To fight his homesickness while stationed in France, he turned to the Bible, which he found he could not read. Some fellow soldiers took him into their weekly Bible class and coached him through the Book of Mark.

As he learned it, he says, "something connected in me of what these words meant, and it was a life-changing experience.''

When he returned stateside in 1955, he was not planning to be an educator, but instead, "I was wanting to learn the Bible for the kind of spiritual nurturance it would give me.''

Soon after, he enrolled in night school, earned his G.E.D., and began to pursue a degree at the Detroit Bible College (now William Tyndale College), from which he was graduated with a bachelor's of religious education in 1964.

'A Father to Those Boys'

During the middle to late 1950's, he met and lived for two years with the Rev. George Gooden Jr. and his wife, Lucy Gooden.

Tom Fleming was "like my son,'' Mr. Gooden recalls, and he became one of the founding members of a storefront church, the Bible Community Baptist Church in Detroit, where Mr. Gooden is still pastor.

At the church, Mr. Fleming was licensed as a minister, headed the Sunday school, and founded the Boys Contact Club, an after-school and Saturday group to keep youths off the street with Bible study and athletics.

As Mr. Gooden remembers, "He tried to be a father to those boys, boys who didn't have a father like him.''

"He wanted to motivate them toward education and toward God,'' says Mr. Gooden, whom Mr. Fleming describes as "one of my earliest spiritual leaders.''

Mr. Fleming, who now has three children of his own, cites that boys-club experience as contributing to his interest in working with young people.

But, he adds, "a lot of what I attempted to do with them automatically gave me a lot of positive reinforcement, too--that I counted for something at that point with them, [that] I was important in their lives.''

That interest deepened as he worked his way through college and graduate school as an attendant at state hospitals treating young people with psychological problems.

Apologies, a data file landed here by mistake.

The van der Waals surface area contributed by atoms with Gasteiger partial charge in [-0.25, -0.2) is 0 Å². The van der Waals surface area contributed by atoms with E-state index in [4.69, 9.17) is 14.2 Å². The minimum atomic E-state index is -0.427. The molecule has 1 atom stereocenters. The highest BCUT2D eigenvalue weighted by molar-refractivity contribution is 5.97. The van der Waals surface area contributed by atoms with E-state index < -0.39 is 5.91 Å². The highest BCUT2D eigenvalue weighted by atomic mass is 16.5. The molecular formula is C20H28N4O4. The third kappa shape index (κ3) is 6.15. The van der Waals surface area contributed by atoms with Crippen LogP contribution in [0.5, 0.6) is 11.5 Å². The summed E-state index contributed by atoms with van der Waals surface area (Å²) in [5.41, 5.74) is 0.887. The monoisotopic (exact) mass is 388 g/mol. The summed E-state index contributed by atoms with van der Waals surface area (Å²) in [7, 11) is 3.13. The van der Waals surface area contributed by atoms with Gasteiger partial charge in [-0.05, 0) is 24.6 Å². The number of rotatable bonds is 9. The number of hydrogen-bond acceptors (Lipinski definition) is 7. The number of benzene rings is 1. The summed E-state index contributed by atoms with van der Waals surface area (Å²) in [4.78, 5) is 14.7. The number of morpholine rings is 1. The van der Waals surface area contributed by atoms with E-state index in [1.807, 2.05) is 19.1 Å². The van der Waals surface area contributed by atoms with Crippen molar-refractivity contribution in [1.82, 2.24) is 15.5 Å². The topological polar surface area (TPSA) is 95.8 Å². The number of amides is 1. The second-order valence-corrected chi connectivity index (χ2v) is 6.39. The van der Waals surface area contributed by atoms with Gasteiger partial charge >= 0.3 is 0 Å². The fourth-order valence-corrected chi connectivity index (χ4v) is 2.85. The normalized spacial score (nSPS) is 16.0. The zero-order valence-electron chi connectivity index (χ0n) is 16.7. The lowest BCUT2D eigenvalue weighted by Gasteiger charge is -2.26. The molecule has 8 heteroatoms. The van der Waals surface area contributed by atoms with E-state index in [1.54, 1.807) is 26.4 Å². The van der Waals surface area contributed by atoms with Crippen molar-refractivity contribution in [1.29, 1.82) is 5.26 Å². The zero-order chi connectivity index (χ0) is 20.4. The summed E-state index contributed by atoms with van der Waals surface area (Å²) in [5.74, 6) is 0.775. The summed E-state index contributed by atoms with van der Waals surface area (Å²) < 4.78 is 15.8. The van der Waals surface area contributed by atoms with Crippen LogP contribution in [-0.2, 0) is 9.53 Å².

It was through those jobs that he decided to change his major at Eastern Michigan University from social-studies education to special education, he says. He earned his master's from that institution in 1968.

Many of Mr. Fleming's own experiences have had a significant effect on how he deals with his current students, he says.

"I see young people today,'' Mr. Fleming says, "struggling to master just certain subject matter, learning how to spell, learning how to read comprehensively, and I can just remember back there when it was so difficult for me.''

To show his students that a poor student can go on to later success, he says, "I take right now my school records and let the kids see how many times I flunked courses.''

But his continuing desire to learn, something he tries to impart to his students, eventually paid off.

"I'll never forget when I first began to pass tests'' in college at age 25 or 26, Mr. Fleming recalls.

"I had that breakthrough,'' he says. "It was fantastic for me.''

Making Connections

In his work at the Ann Arbor detention center, he has had to make other breakthroughs, tearing down suspicion, distrust, and apathy about school.

"So often,'' Mr. Fleming says, "some of my earliest exchanges with them are to say, 'What is your alternative? If you are now 14 years old and you do not want to be a student anymore, what are you going to do?' ''

Regardless of whether the students are with him for five days or 30 days, he tries "to reconnect them to the definition of what they are--a student.''

"When you say you are no longer a student,'' he says, "you are giving up a great portion of your identity.''

Apparently some students take his philosophy to heart.

"I know that Tom Fleming's students do successfully reintegrate [into their local school districts] and do achieve high-school graduation,'' said Mr. Emlaw of the Washtenaw Intermediate district.

Perhaps his most famous former pupil is A. Whitney Brown, a student of Mr. Fleming's at a state institution for juvenile offenders, who became a writer and performer on the television show "Saturday Night Live.''

Mr. Brown dedicated his book The Big Picture to Mr. Fleming and another instructor, saying they were "teachers who made a difference.''